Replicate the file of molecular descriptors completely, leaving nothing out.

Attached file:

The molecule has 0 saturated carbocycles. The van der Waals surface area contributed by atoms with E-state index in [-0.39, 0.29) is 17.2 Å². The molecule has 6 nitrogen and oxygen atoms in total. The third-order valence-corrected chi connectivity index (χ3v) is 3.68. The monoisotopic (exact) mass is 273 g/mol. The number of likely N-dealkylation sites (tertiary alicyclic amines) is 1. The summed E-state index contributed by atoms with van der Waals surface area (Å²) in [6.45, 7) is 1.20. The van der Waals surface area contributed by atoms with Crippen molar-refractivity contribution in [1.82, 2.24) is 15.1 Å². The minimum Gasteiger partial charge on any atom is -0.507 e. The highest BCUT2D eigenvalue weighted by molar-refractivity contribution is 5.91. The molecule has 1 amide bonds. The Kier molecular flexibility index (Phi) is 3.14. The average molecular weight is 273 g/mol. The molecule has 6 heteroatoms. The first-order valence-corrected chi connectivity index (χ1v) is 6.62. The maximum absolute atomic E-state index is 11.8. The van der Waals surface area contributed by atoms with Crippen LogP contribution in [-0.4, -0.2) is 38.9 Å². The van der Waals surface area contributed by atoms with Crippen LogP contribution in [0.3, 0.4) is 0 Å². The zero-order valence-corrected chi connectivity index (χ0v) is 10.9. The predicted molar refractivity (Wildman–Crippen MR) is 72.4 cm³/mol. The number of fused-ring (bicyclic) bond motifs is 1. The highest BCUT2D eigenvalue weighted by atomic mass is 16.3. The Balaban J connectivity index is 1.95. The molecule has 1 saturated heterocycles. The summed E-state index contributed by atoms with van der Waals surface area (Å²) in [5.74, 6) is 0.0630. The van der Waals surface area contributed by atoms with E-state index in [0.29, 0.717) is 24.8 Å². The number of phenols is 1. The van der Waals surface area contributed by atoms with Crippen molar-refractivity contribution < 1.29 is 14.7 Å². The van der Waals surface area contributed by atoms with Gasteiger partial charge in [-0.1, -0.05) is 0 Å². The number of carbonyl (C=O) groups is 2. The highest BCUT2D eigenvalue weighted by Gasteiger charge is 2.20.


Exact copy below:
The molecule has 0 saturated carbocycles. The van der Waals surface area contributed by atoms with E-state index in [-0.39, 0.29) is 17.2 Å². The molecule has 6 nitrogen and oxygen atoms in total. The third-order valence-corrected chi connectivity index (χ3v) is 3.68. The monoisotopic (exact) mass is 273 g/mol. The number of likely N-dealkylation sites (tertiary alicyclic amines) is 1. The summed E-state index contributed by atoms with van der Waals surface area (Å²) in [6.45, 7) is 1.20. The van der Waals surface area contributed by atoms with Crippen molar-refractivity contribution in [1.82, 2.24) is 15.1 Å². The minimum Gasteiger partial charge on any atom is -0.507 e. The highest BCUT2D eigenvalue weighted by molar-refractivity contribution is 5.91. The molecule has 1 amide bonds. The Kier molecular flexibility index (Phi) is 3.14. The average molecular weight is 273 g/mol. The molecule has 6 heteroatoms. The first-order valence-corrected chi connectivity index (χ1v) is 6.62. The maximum absolute atomic E-state index is 11.8. The van der Waals surface area contributed by atoms with Crippen LogP contribution in [-0.4, -0.2) is 38.9 Å². The van der Waals surface area contributed by atoms with Crippen LogP contribution in [0.3, 0.4) is 0 Å². The zero-order valence-corrected chi connectivity index (χ0v) is 10.9. The predicted molar refractivity (Wildman–Crippen MR) is 72.4 cm³/mol. The number of fused-ring (bicyclic) bond motifs is 1. The highest BCUT2D eigenvalue weighted by atomic mass is 16.3. The Balaban J connectivity index is 1.95. The molecule has 1 saturated heterocycles. The summed E-state index contributed by atoms with van der Waals surface area (Å²) in [5.74, 6) is 0.0630. The van der Waals surface area contributed by atoms with E-state index in [0.29, 0.717) is 24.8 Å². The number of phenols is 1. The van der Waals surface area contributed by atoms with Crippen molar-refractivity contribution < 1.29 is 14.7 Å². The van der Waals surface area contributed by atoms with Gasteiger partial charge in [-0.1, -0.05) is 0 Å². The number of carbonyl (C=O) groups is 2. The highest BCUT2D eigenvalue weighted by Gasteiger charge is 2.20.